A quote from my father’s writings –
“That historic Sunday 2nd September 1945. The most publicly acclaimed event of that day was the official conclusion, after six long years of destruction, desolation and death, of the Second World War.
The world had for so long looked forward to the day when hostilities would cease and so, at last, aboard the USS Missouri in Tokyo Bay in a solemn and awe-inspiring ceremony General (later, Sir) Douglas MacArthur and other dignitaries put their signatures to the Peace Treaty. Victory had been won at terrible cost but nevertheless – victory! Yes, Victory and Peace!
Strangely, and co-incidentally, on that same day, the American Rose Society, at a Rose Show (the date of which had been set long in advance when nobody could possibly have known what would be taking place on that day in Tokyo Bay) gave its supreme award, a gold medal, to a new rose named “Peace”. This most beautiful rose was the result of many years of painstaking work – cross-pollination, budding, experimenting, planting, seed gathering and re-planting, trial and error, trial and, indeed, more trial – by Francis Meilland, a French rose grower whose love of roses and dedication to the propagation of new varieties had resulted in the birth of the very first “PEACE” rose.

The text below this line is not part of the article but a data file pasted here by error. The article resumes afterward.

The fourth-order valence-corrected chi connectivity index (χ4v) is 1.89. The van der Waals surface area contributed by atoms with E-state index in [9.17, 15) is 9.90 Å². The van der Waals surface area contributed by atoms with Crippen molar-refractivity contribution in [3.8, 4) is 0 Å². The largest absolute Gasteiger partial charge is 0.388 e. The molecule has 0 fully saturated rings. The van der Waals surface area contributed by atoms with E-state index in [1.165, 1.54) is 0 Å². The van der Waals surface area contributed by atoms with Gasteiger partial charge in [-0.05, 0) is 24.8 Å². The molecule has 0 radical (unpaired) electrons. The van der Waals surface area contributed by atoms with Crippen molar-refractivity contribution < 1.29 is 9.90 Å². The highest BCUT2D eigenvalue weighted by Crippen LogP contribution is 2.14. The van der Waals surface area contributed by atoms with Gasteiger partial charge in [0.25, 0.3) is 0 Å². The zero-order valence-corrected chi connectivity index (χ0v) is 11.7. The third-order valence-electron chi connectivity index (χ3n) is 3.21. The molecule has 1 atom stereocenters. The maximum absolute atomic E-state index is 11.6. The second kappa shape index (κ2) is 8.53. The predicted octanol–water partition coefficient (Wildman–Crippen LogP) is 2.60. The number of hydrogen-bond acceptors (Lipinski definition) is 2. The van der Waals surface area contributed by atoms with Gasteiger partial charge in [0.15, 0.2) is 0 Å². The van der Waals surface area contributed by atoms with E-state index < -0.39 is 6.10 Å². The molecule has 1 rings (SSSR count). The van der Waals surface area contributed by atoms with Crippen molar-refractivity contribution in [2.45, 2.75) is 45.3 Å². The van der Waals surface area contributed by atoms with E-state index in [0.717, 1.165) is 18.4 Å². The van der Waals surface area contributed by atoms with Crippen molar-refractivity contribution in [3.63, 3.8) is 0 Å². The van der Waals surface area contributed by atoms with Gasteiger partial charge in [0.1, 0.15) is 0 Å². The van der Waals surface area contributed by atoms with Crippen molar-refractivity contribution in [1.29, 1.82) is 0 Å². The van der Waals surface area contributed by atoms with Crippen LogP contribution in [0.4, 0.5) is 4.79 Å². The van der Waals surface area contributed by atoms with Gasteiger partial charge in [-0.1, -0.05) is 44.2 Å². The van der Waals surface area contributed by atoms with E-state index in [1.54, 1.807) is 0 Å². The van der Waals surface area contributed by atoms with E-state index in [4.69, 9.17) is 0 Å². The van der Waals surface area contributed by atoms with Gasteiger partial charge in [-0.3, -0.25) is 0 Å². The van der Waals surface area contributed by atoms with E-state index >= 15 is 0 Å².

So well received by rose lovers all over the world was this glorious pale-gold, cream, ivory and carmine creation that in less than a decade after that gold medal winning occasion, it was estimated that thirty million “Peace” rose bushes bloomed all over the world and incomprehensibly, all from one little seed about the size of the head of a pin. After years of dedicated – and, so often, disappointing – labour, what a triumph for the hybridist! What a Victory!”
I had my Father’s ashes (and later my Mother’s) placed in the cemetery Peace Rose Garden with a plaque honouring their lives. Last year, with the roses in full flower and on a single day, I photographed the blooms in that garden to show the amazing colour variation.
When sorting the books on my father’s bookshelves after he passed away in 1995, I came across Antonia Ridge’s book, For Love of a Rose. Subsequently it was chosen for our monthly Book Club and all enjoyed it immensely.
A quote from the cover of the Book –
“The fine roses “Peace” and “Baccara” are famous throughout the world and Antonia Ridge’s true story of the Meillands and the Paolinos, who raised them, has an ever-widening circle of enthusiastic readers. She gives a fascinating picture of the early lives of ‘papa Meilland’ and Francesco Paolino, portrays wonderfully the indomitable Frenchwoman Grand’mère Jenny and resourceful Mamma Paolino, movingly recreates the setbacks and triumphs of the long painstaking effort to develop new roses, tells of the marriage that united the two families, and how the small stock of “Peace” was saved from destruction in the Second World War”.